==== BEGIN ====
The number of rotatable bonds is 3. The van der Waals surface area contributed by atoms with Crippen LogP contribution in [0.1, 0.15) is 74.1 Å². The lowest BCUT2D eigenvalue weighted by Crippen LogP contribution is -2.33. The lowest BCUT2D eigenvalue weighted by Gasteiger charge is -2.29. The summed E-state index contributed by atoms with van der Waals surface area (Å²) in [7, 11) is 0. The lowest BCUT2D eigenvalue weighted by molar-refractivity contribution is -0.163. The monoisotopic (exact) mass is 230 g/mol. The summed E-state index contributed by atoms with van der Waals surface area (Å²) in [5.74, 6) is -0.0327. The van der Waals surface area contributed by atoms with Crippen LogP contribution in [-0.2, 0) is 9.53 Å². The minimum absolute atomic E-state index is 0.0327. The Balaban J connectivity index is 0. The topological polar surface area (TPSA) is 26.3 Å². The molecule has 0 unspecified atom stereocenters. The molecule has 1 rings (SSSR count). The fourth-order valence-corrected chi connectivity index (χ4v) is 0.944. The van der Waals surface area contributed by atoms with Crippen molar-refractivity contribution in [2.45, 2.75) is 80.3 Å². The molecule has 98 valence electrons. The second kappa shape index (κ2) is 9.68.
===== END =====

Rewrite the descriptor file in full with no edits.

The number of rotatable bonds is 3. The van der Waals surface area contributed by atoms with Crippen LogP contribution in [0.1, 0.15) is 74.1 Å². The lowest BCUT2D eigenvalue weighted by Crippen LogP contribution is -2.33. The lowest BCUT2D eigenvalue weighted by Gasteiger charge is -2.29. The summed E-state index contributed by atoms with van der Waals surface area (Å²) in [7, 11) is 0. The lowest BCUT2D eigenvalue weighted by molar-refractivity contribution is -0.163. The monoisotopic (exact) mass is 230 g/mol. The summed E-state index contributed by atoms with van der Waals surface area (Å²) in [5.74, 6) is -0.0327. The van der Waals surface area contributed by atoms with Crippen LogP contribution in [-0.2, 0) is 9.53 Å². The minimum absolute atomic E-state index is 0.0327. The Balaban J connectivity index is 0. The topological polar surface area (TPSA) is 26.3 Å². The molecule has 0 unspecified atom stereocenters. The molecule has 1 rings (SSSR count). The fourth-order valence-corrected chi connectivity index (χ4v) is 0.944. The van der Waals surface area contributed by atoms with Crippen molar-refractivity contribution in [2.45, 2.75) is 80.3 Å². The molecule has 98 valence electrons. The second kappa shape index (κ2) is 9.68.